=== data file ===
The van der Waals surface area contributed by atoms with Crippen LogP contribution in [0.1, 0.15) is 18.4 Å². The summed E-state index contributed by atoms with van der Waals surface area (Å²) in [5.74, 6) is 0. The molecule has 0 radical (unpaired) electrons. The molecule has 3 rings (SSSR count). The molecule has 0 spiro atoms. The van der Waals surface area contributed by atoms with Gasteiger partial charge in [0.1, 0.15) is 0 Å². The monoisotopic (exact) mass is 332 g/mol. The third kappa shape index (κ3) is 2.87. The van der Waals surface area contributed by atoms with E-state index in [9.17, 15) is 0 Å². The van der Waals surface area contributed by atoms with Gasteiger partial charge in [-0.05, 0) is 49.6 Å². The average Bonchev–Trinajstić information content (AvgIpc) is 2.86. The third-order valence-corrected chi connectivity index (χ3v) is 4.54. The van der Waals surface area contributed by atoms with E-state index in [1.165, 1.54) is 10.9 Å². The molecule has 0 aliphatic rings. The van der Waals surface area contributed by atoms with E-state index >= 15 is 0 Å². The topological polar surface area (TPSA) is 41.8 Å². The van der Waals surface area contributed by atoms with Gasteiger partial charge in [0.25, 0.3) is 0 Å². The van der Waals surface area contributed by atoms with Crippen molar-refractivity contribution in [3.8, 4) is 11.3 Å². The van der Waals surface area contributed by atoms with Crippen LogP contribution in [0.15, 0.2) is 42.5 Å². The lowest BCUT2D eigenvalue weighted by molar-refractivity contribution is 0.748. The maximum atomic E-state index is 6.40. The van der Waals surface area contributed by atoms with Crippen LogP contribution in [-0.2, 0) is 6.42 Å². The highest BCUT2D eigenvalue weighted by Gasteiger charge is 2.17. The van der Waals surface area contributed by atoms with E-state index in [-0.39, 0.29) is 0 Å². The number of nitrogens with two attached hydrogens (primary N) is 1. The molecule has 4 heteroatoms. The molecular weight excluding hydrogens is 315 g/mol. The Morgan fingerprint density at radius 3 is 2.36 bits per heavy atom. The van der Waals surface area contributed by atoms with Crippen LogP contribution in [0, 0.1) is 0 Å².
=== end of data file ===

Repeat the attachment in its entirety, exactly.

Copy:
The van der Waals surface area contributed by atoms with Crippen LogP contribution in [0.1, 0.15) is 18.4 Å². The summed E-state index contributed by atoms with van der Waals surface area (Å²) in [5.74, 6) is 0. The molecule has 0 radical (unpaired) electrons. The molecule has 3 rings (SSSR count). The molecule has 0 spiro atoms. The van der Waals surface area contributed by atoms with Gasteiger partial charge in [0.1, 0.15) is 0 Å². The monoisotopic (exact) mass is 332 g/mol. The third kappa shape index (κ3) is 2.87. The van der Waals surface area contributed by atoms with E-state index in [9.17, 15) is 0 Å². The van der Waals surface area contributed by atoms with Gasteiger partial charge in [-0.05, 0) is 49.6 Å². The average Bonchev–Trinajstić information content (AvgIpc) is 2.86. The third-order valence-corrected chi connectivity index (χ3v) is 4.54. The van der Waals surface area contributed by atoms with E-state index in [1.165, 1.54) is 10.9 Å². The molecule has 0 aliphatic rings. The van der Waals surface area contributed by atoms with E-state index >= 15 is 0 Å². The topological polar surface area (TPSA) is 41.8 Å². The van der Waals surface area contributed by atoms with Gasteiger partial charge in [0.25, 0.3) is 0 Å². The van der Waals surface area contributed by atoms with Crippen molar-refractivity contribution in [3.8, 4) is 11.3 Å². The van der Waals surface area contributed by atoms with Crippen LogP contribution in [0.15, 0.2) is 42.5 Å². The lowest BCUT2D eigenvalue weighted by molar-refractivity contribution is 0.748. The maximum atomic E-state index is 6.40. The van der Waals surface area contributed by atoms with Crippen LogP contribution in [-0.2, 0) is 6.42 Å². The highest BCUT2D eigenvalue weighted by Gasteiger charge is 2.17. The van der Waals surface area contributed by atoms with E-state index in [-0.39, 0.29) is 0 Å². The number of nitrogens with two attached hydrogens (primary N) is 1. The molecule has 4 heteroatoms. The molecular weight excluding hydrogens is 315 g/mol. The Morgan fingerprint density at radius 3 is 2.36 bits per heavy atom. The van der Waals surface area contributed by atoms with Crippen LogP contribution in [0, 0.1) is 0 Å².